Pathways to High-Quality Jobs for Young Adults. Brookings Institution. Martha Ross et al. October, 2018
Helping young people prepare to engage in work and life as productive adults is a central challenge for any society. Yet, many young people in the United States—particularly those from low-income or less educated families—find that the path to employment and economic security in adulthood is poorly marked or inaccessible.
Using an advanced methodology and longitudinal data, this report examines two main questions:
- The quality of jobs (as measured by wages, benefits, hours, and job satisfaction) held by 29-year-olds who experienced disadvantage in adolescence
- Whether particular employment, education, and training experiences in adolescence and early adulthood predict higher-quality jobs for 29-year-olds from disadvantaged backgrounds.
[Note: contains copyrighted material].
[PDF format, 56 pages].
Eastern and Western Europeans Differ on Importance of Religion, Views of Minorities, and Key Social Issues. Pew Research Center. October 29, 2018
People in Central and Eastern Europe are less accepting of Muslims and Jews, same-sex marriage, and legal abortion
The Iron Curtain that once divided Europe may be long gone, but the continent today is split by stark differences in public attitudes toward religion, minorities and social issues such as gay marriage and legal abortion. Compared with Western Europeans, fewer Central and Eastern Europeans would welcome Muslims or Jews into their families or neighborhoods, extend the right of marriage to gay or lesbian couples or broaden the definition of national identity to include people born outside their country.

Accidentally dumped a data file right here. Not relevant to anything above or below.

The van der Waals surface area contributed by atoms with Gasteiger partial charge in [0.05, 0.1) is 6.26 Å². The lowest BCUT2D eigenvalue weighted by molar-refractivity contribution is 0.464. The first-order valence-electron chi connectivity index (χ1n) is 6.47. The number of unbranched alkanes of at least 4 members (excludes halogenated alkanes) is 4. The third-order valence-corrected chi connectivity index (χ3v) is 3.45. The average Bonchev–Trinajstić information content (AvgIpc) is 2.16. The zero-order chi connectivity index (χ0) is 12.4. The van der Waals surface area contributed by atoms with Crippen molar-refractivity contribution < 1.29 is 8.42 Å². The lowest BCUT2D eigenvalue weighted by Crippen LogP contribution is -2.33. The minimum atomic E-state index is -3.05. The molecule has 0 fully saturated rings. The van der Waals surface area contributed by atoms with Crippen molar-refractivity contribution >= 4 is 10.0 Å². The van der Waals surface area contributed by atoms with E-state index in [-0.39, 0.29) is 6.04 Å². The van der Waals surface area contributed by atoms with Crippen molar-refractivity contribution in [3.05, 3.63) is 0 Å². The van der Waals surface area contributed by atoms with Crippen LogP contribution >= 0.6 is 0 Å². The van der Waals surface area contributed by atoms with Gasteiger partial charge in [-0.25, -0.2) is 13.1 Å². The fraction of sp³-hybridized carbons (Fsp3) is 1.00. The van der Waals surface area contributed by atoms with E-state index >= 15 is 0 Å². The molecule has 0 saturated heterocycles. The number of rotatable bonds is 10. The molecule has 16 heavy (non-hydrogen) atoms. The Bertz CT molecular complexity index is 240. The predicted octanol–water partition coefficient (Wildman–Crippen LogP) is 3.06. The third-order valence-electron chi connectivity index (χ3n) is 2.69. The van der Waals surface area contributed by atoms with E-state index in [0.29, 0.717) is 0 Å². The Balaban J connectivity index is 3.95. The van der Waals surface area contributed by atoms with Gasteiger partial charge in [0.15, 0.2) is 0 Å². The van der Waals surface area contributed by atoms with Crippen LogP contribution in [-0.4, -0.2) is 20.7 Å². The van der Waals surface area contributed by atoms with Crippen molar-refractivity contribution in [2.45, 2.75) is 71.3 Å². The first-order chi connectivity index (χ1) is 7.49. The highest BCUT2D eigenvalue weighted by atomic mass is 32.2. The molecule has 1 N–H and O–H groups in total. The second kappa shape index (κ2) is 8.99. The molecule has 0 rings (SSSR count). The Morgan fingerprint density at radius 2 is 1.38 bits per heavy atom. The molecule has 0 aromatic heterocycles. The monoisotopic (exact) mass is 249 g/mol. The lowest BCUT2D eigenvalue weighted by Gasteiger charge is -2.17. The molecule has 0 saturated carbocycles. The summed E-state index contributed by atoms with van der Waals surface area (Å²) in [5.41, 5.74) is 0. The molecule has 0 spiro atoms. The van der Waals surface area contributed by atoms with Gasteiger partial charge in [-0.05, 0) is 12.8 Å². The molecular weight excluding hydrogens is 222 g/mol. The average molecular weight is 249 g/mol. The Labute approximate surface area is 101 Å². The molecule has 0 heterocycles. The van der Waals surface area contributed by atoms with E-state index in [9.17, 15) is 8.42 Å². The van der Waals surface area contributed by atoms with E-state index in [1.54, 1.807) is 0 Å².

These differences emerge from a series of surveys conducted by Pew Research Center between 2015 and 2017 among nearly 56,000 adults (ages 18 and older) in 34 Western, Central and Eastern European countries, and they continue to divide the continent more than a decade after the European Union began to expand well beyond its Western European roots to include, among others, the Central European countries of Poland and Hungary, and the Baltic states of Estonia, Latvia and Lithuania. [Note: contains copyrighted material].
[PDF format, 30 pages].
Strategies to Meet the Needs of Young Parent Families: Highlights from Interviews with 14 Programs. Urban Institute. Alan D. Dodkowitz, Yuju Park, Shayne Spaulding. September 18, 2018
In 2013, there were nearly 4.6 million young parents between the ages of 18 and 24 in the United States, with approximately 80 percent (3.6 million) living with at least one of their children. These young parents face a host of challenges, ranging from difficulties accessing child care, higher rates of public benefit receipt, and troubles obtaining positive educational and employment outcomes. Despite these issues, there is no overarching strategy to improve the outcomes for young parents. The Urban Institute interviewed 14 different young parent providers across the nation serving a variety of subpopulations, to understand what strategies they used to serve this population. This paper provides an overview of the strategies used to serve young parents, including methods of providing improved education and employment services, connections to support services, and parenting workshops. This paper also highlights the perspectives of service providers on what approaches are needed to serve this population, as well as their views on the many challenges young parents face. This research highlights different methods of improving young outcomes for this population, implications for policy, and where further research should focus. [Note: contains copyrighted material].